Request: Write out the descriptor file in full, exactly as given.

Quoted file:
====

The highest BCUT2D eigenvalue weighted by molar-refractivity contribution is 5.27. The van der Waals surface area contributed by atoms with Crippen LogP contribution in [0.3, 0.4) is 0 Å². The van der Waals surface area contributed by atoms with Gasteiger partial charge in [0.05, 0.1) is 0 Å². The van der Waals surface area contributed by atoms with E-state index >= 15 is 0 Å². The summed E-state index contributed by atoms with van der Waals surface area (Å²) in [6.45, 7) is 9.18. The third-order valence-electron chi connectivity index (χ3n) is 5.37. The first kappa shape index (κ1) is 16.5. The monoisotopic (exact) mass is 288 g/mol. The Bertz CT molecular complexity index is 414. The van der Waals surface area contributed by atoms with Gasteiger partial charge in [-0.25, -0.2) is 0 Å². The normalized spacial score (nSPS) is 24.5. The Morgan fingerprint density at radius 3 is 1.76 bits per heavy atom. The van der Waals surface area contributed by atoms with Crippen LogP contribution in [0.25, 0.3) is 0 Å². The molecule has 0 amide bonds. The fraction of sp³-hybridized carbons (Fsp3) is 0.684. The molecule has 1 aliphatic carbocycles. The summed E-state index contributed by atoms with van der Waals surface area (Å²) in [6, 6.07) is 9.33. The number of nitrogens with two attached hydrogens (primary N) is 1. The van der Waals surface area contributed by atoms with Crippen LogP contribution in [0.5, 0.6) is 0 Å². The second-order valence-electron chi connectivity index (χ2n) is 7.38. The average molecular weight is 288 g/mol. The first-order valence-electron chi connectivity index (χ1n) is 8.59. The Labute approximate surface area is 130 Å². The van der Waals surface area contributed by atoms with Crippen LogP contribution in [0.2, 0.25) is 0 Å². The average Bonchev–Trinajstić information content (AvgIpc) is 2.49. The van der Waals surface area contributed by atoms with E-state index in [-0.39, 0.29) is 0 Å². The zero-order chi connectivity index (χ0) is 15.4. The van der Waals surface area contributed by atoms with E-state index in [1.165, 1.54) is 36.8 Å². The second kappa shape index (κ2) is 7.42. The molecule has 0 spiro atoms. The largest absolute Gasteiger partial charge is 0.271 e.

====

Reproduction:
The highest BCUT2D eigenvalue weighted by molar-refractivity contribution is 5.27. The van der Waals surface area contributed by atoms with Crippen LogP contribution in [0.3, 0.4) is 0 Å². The van der Waals surface area contributed by atoms with Gasteiger partial charge in [0.05, 0.1) is 0 Å². The van der Waals surface area contributed by atoms with E-state index >= 15 is 0 Å². The summed E-state index contributed by atoms with van der Waals surface area (Å²) in [6.45, 7) is 9.18. The third-order valence-electron chi connectivity index (χ3n) is 5.37. The first kappa shape index (κ1) is 16.5. The monoisotopic (exact) mass is 288 g/mol. The Bertz CT molecular complexity index is 414. The van der Waals surface area contributed by atoms with Gasteiger partial charge in [-0.25, -0.2) is 0 Å². The normalized spacial score (nSPS) is 24.5. The Morgan fingerprint density at radius 3 is 1.76 bits per heavy atom. The van der Waals surface area contributed by atoms with Crippen LogP contribution in [0.25, 0.3) is 0 Å². The molecule has 0 amide bonds. The fraction of sp³-hybridized carbons (Fsp3) is 0.684. The molecule has 1 aliphatic carbocycles. The summed E-state index contributed by atoms with van der Waals surface area (Å²) in [6, 6.07) is 9.33. The number of nitrogens with two attached hydrogens (primary N) is 1. The van der Waals surface area contributed by atoms with Crippen LogP contribution in [0.5, 0.6) is 0 Å². The second-order valence-electron chi connectivity index (χ2n) is 7.38. The average molecular weight is 288 g/mol. The first-order valence-electron chi connectivity index (χ1n) is 8.59. The Labute approximate surface area is 130 Å². The van der Waals surface area contributed by atoms with Crippen LogP contribution in [0.2, 0.25) is 0 Å². The average Bonchev–Trinajstić information content (AvgIpc) is 2.49. The van der Waals surface area contributed by atoms with E-state index in [-0.39, 0.29) is 0 Å². The zero-order chi connectivity index (χ0) is 15.4. The van der Waals surface area contributed by atoms with E-state index in [1.165, 1.54) is 36.8 Å². The second kappa shape index (κ2) is 7.42. The molecule has 0 spiro atoms. The largest absolute Gasteiger partial charge is 0.271 e.